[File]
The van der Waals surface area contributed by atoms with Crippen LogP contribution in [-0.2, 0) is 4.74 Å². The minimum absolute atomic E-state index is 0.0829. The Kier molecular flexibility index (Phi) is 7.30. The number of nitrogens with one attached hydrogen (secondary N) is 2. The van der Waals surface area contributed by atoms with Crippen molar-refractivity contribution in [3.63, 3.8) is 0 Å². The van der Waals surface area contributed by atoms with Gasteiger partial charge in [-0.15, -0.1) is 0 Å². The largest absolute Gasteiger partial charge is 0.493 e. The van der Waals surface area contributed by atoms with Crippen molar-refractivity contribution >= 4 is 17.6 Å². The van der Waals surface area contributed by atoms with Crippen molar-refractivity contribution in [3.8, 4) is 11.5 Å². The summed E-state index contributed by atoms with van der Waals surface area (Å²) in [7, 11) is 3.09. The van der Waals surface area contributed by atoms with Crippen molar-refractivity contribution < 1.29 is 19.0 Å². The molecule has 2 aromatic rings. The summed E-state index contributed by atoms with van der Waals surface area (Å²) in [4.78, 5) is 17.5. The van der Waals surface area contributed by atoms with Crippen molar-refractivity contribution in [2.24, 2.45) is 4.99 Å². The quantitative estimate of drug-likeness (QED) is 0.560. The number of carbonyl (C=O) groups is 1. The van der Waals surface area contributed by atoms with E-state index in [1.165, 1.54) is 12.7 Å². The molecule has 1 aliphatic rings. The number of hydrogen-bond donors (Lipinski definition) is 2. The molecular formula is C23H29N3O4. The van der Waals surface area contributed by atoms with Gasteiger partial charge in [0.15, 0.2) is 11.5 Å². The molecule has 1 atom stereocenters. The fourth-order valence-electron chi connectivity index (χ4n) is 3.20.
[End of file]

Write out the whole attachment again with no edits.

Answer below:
The van der Waals surface area contributed by atoms with Crippen LogP contribution in [-0.2, 0) is 4.74 Å². The minimum absolute atomic E-state index is 0.0829. The Kier molecular flexibility index (Phi) is 7.30. The number of nitrogens with one attached hydrogen (secondary N) is 2. The van der Waals surface area contributed by atoms with Crippen molar-refractivity contribution in [3.63, 3.8) is 0 Å². The van der Waals surface area contributed by atoms with Gasteiger partial charge in [-0.15, -0.1) is 0 Å². The largest absolute Gasteiger partial charge is 0.493 e. The van der Waals surface area contributed by atoms with Crippen molar-refractivity contribution >= 4 is 17.6 Å². The van der Waals surface area contributed by atoms with Crippen molar-refractivity contribution in [3.8, 4) is 11.5 Å². The summed E-state index contributed by atoms with van der Waals surface area (Å²) in [7, 11) is 3.09. The van der Waals surface area contributed by atoms with Crippen molar-refractivity contribution < 1.29 is 19.0 Å². The molecule has 2 aromatic rings. The summed E-state index contributed by atoms with van der Waals surface area (Å²) in [4.78, 5) is 17.5. The van der Waals surface area contributed by atoms with Crippen molar-refractivity contribution in [2.24, 2.45) is 4.99 Å². The quantitative estimate of drug-likeness (QED) is 0.560. The number of carbonyl (C=O) groups is 1. The van der Waals surface area contributed by atoms with E-state index in [1.165, 1.54) is 12.7 Å². The molecule has 1 aliphatic rings. The number of hydrogen-bond donors (Lipinski definition) is 2. The molecular formula is C23H29N3O4. The van der Waals surface area contributed by atoms with Gasteiger partial charge in [0.15, 0.2) is 11.5 Å². The molecule has 1 atom stereocenters. The fourth-order valence-electron chi connectivity index (χ4n) is 3.20.